Published online Jul 18, 2017. doi: 10.5312/wjo.v8.i7.545
Peer-review started: February 12, 2017
First decision: March 7, 2017
Revised: March 30, 2017
Accepted: April 18, 2017
Article in press: April 19, 2017
Published online: July 18, 2017
To describe the epidemiology of sport-related open fractures from one centre’s adult patient population over a 15-year period.
A retrospective review of a prospectively-collected database was performed: The database contained information all sport-related open fractures, sustained from 1995 to 2009 in the Edinburgh, Mid and East Lothian Populations.
Over the 15-year period, there were 85 fractures recorded in 84 patients. The annual incidence of open sport-related fractures was 0.01 per 1000 population. The mean age at injury was 29.2 years (range 15-67). There were 70 (83%) males and 14 females (17%). The 6 most common sports were soccer (n = 19, 22%), rugby (n = 9, 11%), cycling (n = 8, 9%), hockey (n = 8, 9%); horse riding (n = 6, 7%) and skiing (n = 6, 7%). The five most common anatomical locations were finger phalanges (n = 30, 35%); tibial diaphysis (n = 19, 23%); forearm (n = 12, 14%); ankle (n = 7, 8%) and metacarpals (n = 5, 6%). The mean injury severity score was 7.02. According to the Gustilo-Anderson classification system, 45 (53%) fractures were grade 1; 28 (33%) fractures were grade 2; 8 (9%) fractures were grade 3a; and 4 (5%) fractures were grade 3b. Out of the total number of fractures, 7 (8%) required plastic surgical intervention as part of management. The types of flaps used were split skin graft (n = 4), fasciocutaneous flaps (n = 2); and adipofascial flap (n = 1).
We analysed the epidemiology of open fractures secondary to sport in one centre over a 15-year period. Soccer and rugby were the most common causative sports while fractures of the finger phalanx and of the tibial diaphysis were the most common sites. Open fractures are uncommon in sport; however, when they are sustained they usually occur on muddy sport fields or forest tracks and therefore must be treated appropriately. It is important that clinicians and sports therapists have knowledge of these injuries, in order to ensure they are managed optimally.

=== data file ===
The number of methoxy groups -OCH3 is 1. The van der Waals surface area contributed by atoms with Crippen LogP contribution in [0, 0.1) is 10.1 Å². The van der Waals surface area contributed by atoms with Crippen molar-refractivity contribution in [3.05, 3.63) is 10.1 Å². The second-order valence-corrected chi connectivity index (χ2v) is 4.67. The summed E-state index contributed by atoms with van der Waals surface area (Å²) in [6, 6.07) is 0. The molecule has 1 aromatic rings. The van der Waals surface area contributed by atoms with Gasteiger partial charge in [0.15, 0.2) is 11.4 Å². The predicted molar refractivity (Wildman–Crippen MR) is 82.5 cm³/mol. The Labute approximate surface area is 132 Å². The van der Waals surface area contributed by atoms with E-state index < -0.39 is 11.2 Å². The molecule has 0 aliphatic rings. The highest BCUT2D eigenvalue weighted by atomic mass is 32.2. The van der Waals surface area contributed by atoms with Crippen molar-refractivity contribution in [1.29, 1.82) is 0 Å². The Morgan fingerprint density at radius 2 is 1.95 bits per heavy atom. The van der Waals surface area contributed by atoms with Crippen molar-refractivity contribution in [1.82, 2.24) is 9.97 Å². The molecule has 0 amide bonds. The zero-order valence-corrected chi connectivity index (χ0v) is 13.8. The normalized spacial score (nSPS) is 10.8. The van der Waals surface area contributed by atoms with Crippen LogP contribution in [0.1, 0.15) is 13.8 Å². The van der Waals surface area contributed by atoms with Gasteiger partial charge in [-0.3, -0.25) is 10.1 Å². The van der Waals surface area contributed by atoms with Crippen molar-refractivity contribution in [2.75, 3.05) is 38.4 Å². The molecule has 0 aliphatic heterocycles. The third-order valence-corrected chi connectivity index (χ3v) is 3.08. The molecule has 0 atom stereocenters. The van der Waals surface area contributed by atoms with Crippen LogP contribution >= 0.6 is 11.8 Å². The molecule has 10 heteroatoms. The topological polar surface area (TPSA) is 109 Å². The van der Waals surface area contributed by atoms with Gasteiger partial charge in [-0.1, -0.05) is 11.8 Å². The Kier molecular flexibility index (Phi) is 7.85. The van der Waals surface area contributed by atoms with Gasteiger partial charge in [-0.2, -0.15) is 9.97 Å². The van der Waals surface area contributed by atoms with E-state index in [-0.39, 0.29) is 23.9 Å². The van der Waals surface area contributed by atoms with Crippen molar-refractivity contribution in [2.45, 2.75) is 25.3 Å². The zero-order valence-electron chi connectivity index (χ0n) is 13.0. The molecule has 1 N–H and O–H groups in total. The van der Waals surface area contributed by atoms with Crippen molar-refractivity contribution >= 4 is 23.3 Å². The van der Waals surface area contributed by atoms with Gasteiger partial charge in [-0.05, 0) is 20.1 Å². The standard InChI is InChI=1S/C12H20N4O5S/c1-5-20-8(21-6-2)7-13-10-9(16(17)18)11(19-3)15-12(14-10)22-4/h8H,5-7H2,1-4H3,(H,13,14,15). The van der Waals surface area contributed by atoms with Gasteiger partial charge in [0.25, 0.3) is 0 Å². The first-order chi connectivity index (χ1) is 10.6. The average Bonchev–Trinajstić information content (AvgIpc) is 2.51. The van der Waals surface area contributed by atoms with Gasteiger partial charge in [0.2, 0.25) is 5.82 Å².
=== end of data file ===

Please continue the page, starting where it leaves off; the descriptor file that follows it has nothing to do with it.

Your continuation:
Core tip: We reviewed all open sport-related fractures presenting to our trauma centre over a 15-year period to provide comprehensive epidemiological data on this injury type. Open sport-related fractures occurred at an annual incidence of 0.01/1000 population. The mean age at injury was 29.2 years; the gender ratio was 7.4:1 (male:female). The most common causative sports were soccer and rugby. The most common fracture locations were finger phalanx and tibial diaphysis. Fourteen percent of the fractures were Gustilo-Grade 3; 8% required plastic surgical intervention. Open fractures in sport are a rare, but significant, injury; awareness and education is necessary among clinicians to optimize outcome.